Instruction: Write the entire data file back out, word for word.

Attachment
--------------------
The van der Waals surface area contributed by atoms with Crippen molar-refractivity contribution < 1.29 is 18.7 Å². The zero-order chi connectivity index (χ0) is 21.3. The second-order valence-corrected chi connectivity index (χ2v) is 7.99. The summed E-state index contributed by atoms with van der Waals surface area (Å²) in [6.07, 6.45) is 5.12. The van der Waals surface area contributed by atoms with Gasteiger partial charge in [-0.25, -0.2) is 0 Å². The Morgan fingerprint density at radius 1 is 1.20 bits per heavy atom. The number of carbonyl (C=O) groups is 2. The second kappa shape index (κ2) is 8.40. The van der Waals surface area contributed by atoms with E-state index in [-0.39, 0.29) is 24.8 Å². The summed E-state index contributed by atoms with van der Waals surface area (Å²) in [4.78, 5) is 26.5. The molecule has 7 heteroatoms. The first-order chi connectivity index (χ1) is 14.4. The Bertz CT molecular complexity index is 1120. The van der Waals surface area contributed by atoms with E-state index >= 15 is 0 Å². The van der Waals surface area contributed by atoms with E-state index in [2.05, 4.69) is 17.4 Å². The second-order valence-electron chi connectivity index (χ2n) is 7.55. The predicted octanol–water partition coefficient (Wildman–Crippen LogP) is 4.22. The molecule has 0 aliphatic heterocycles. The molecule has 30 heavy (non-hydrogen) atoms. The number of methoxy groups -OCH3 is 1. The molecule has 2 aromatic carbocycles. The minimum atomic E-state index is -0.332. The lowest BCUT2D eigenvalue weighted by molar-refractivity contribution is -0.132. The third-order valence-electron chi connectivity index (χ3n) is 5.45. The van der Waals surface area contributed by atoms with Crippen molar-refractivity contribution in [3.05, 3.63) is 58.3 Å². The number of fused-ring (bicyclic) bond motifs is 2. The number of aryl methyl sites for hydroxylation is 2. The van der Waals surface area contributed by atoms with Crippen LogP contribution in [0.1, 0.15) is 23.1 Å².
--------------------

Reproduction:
The van der Waals surface area contributed by atoms with Crippen molar-refractivity contribution < 1.29 is 18.7 Å². The zero-order chi connectivity index (χ0) is 21.3. The second-order valence-corrected chi connectivity index (χ2v) is 7.99. The summed E-state index contributed by atoms with van der Waals surface area (Å²) in [6.07, 6.45) is 5.12. The van der Waals surface area contributed by atoms with Gasteiger partial charge in [-0.25, -0.2) is 0 Å². The Morgan fingerprint density at radius 1 is 1.20 bits per heavy atom. The number of carbonyl (C=O) groups is 2. The second kappa shape index (κ2) is 8.40. The van der Waals surface area contributed by atoms with E-state index in [-0.39, 0.29) is 24.8 Å². The summed E-state index contributed by atoms with van der Waals surface area (Å²) in [4.78, 5) is 26.5. The molecule has 7 heteroatoms. The first-order chi connectivity index (χ1) is 14.4. The Bertz CT molecular complexity index is 1120. The van der Waals surface area contributed by atoms with E-state index >= 15 is 0 Å². The van der Waals surface area contributed by atoms with E-state index in [2.05, 4.69) is 17.4 Å². The second-order valence-electron chi connectivity index (χ2n) is 7.55. The predicted octanol–water partition coefficient (Wildman–Crippen LogP) is 4.22. The molecule has 0 aliphatic heterocycles. The molecule has 30 heavy (non-hydrogen) atoms. The number of methoxy groups -OCH3 is 1. The molecule has 2 aromatic carbocycles. The minimum atomic E-state index is -0.332. The lowest BCUT2D eigenvalue weighted by molar-refractivity contribution is -0.132. The third-order valence-electron chi connectivity index (χ3n) is 5.45. The van der Waals surface area contributed by atoms with Crippen molar-refractivity contribution in [3.05, 3.63) is 58.3 Å². The number of fused-ring (bicyclic) bond motifs is 2. The number of aryl methyl sites for hydroxylation is 2. The van der Waals surface area contributed by atoms with Crippen LogP contribution in [0.1, 0.15) is 23.1 Å².